Life is full of chicken and egg questions, so it should come as no surprise that college financing is too.

One of those questions hit me head on last week here in Washington, DC, as I participated in a discussion on college savings initiatives hosted by the New America Foundation, and including representatives from a host of college saving-related organizations.

A working premise of much of the discussion was that the more a family saves for college, the more the students in that family are likely to attend college. This “news” was presented in a rather odd manner, as if it was, at the same time, a revelation and yet not open for debate.

I could be wrong, but to my mind the act of saving for college is not something that leads to college going, but instead the desire of parents for their child to attend college is something that leads to college saving. Now I do agree that good saving results could, in the end, make the price of college more palatable, which would help with college persistence.

So, in other words, I’m on the opposite side in my answer to the chicken and egg question: does college saving drive college going? The New America Foundation panelists all opined that saving for college leads to a change in behavior causing the beneficiary of that saving to want to go to college. I believe that if a family wants their child to go to college, then they are more likely to save to meet that goal.

For me then, it all starts with the desire to pursue a higher education. If that desire is there, then a student is going to work harder in middle school and high school and a parent is going to try to save some money for college expenses. What do you think? Click here to go to Hoverings: A Blog for Current and Future College Parents, and answer the question: Does College Saving Drive College Going?

No matter what your answer, I hope that, in addressing issues such as this one, I’m somewhat preaching to the choir. My assumption is that you are reading a College Parents of America newsletter because you care deeply about your son or daughter’s higher education and you are trying to learn as much as you can about the academic process for him or her, and the financial process for you.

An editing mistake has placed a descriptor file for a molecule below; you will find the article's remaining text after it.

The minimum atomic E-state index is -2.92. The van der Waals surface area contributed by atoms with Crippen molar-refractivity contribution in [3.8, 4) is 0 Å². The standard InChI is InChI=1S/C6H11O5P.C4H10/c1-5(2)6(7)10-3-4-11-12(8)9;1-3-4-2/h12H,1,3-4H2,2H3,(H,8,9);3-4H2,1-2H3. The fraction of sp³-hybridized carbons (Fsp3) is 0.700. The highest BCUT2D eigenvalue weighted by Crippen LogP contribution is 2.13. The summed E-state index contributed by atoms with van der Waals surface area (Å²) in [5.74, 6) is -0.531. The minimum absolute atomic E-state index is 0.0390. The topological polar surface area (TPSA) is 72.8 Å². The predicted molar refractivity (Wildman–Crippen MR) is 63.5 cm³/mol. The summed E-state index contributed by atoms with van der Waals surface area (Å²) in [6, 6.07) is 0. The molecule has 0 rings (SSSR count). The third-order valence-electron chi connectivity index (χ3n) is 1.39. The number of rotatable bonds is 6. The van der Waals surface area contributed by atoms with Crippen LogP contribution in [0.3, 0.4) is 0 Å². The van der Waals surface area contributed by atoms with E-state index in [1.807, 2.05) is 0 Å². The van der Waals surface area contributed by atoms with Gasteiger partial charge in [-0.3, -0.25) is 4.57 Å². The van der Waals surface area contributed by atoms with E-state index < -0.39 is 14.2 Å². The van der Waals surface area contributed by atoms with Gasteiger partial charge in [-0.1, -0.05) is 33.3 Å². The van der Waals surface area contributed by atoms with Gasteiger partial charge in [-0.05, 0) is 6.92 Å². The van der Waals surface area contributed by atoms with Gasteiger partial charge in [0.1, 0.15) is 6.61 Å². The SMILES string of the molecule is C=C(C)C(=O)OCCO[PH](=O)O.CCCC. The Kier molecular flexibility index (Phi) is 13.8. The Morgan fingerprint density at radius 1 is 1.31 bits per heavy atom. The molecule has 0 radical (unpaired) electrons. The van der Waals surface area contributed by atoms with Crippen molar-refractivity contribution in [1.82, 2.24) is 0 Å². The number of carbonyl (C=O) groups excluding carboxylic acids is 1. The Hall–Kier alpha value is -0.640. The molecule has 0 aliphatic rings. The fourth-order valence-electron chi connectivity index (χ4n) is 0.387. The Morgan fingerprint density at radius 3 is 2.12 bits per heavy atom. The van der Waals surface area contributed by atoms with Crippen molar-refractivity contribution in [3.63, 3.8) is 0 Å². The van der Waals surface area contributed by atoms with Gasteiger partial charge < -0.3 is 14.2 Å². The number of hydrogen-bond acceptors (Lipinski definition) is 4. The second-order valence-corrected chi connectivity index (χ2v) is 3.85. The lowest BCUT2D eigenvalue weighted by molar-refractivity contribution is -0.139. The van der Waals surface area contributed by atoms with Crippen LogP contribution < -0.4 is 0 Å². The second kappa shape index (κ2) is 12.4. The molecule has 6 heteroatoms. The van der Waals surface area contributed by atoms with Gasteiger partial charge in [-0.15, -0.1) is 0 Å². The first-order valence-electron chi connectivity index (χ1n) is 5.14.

Well, you’ve come to the right place, and part of what I want to share with you each week are the nuggets of information that come with representing you in Washington, DC, and being able to attend events such as the one last week.

The biggest insight for me out of the College Savings conference was the fact that a habitual saver of even a small amount is, in the end, going to be much further ahead when it comes to saving for college. According to the savings experts who spoke, seven years is a key “breaking point” when it comes to college saving. If someone develops a habit of saving for that long, then he or she is likely to be way ahead financially of someone who comes to the game late, say when their child is already in high school.

Common sense perhaps, but this point made even greater sense when the panelists pointed that habitual saving usually is paired with a very good reason for that behavior to happen to begin with, and/or for its force to be felt in a more meaningful way. Examples of that are the enormous increases in habitual savings among those who are employed by a company that offers to divert money to college saving directly from a payroll check and/or a company that matches funds designated for college through its own employer contribution.

Now I am well aware that many, if not most, of the readers of this c olumn, are nearing the end of your college paying experience, and long past the point in your life where college savings is the focus. But not too along from now, you may start to have grandchildren to think about, and it is indeed likely that you will be involved in some way in paying for their college educations. The wheels on the bus do indeed go round and round and round.